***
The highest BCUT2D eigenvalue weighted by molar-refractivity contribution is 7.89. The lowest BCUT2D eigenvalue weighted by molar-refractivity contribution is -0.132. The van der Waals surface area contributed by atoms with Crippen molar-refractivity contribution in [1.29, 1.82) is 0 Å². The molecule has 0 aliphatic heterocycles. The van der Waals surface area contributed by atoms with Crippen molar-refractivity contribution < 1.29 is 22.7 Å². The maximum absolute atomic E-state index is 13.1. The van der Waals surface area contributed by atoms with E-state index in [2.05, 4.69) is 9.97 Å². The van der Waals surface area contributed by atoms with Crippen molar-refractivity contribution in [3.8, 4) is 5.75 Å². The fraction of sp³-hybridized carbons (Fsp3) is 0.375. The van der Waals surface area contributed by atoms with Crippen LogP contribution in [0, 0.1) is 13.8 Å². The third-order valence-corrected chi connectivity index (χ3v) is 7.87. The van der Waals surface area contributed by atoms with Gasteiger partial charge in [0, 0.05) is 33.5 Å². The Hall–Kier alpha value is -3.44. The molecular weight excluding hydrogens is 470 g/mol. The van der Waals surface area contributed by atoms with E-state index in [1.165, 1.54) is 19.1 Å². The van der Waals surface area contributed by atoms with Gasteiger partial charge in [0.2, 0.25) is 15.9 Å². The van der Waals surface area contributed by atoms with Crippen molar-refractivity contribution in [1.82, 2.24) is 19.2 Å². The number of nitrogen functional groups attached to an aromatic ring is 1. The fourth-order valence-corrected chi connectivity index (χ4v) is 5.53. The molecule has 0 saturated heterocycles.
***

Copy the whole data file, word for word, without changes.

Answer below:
The highest BCUT2D eigenvalue weighted by molar-refractivity contribution is 7.89. The lowest BCUT2D eigenvalue weighted by molar-refractivity contribution is -0.132. The van der Waals surface area contributed by atoms with Crippen molar-refractivity contribution in [1.29, 1.82) is 0 Å². The molecule has 0 aliphatic heterocycles. The van der Waals surface area contributed by atoms with Crippen molar-refractivity contribution < 1.29 is 22.7 Å². The maximum absolute atomic E-state index is 13.1. The van der Waals surface area contributed by atoms with E-state index in [2.05, 4.69) is 9.97 Å². The van der Waals surface area contributed by atoms with Crippen molar-refractivity contribution in [3.8, 4) is 5.75 Å². The fraction of sp³-hybridized carbons (Fsp3) is 0.375. The van der Waals surface area contributed by atoms with Crippen LogP contribution in [0, 0.1) is 13.8 Å². The third-order valence-corrected chi connectivity index (χ3v) is 7.87. The van der Waals surface area contributed by atoms with Gasteiger partial charge in [0, 0.05) is 33.5 Å². The Hall–Kier alpha value is -3.44. The molecular weight excluding hydrogens is 470 g/mol. The van der Waals surface area contributed by atoms with E-state index in [1.165, 1.54) is 19.1 Å². The van der Waals surface area contributed by atoms with Gasteiger partial charge in [0.2, 0.25) is 15.9 Å². The van der Waals surface area contributed by atoms with Crippen molar-refractivity contribution in [1.82, 2.24) is 19.2 Å². The number of nitrogen functional groups attached to an aromatic ring is 1. The fourth-order valence-corrected chi connectivity index (χ4v) is 5.53. The molecule has 0 saturated heterocycles.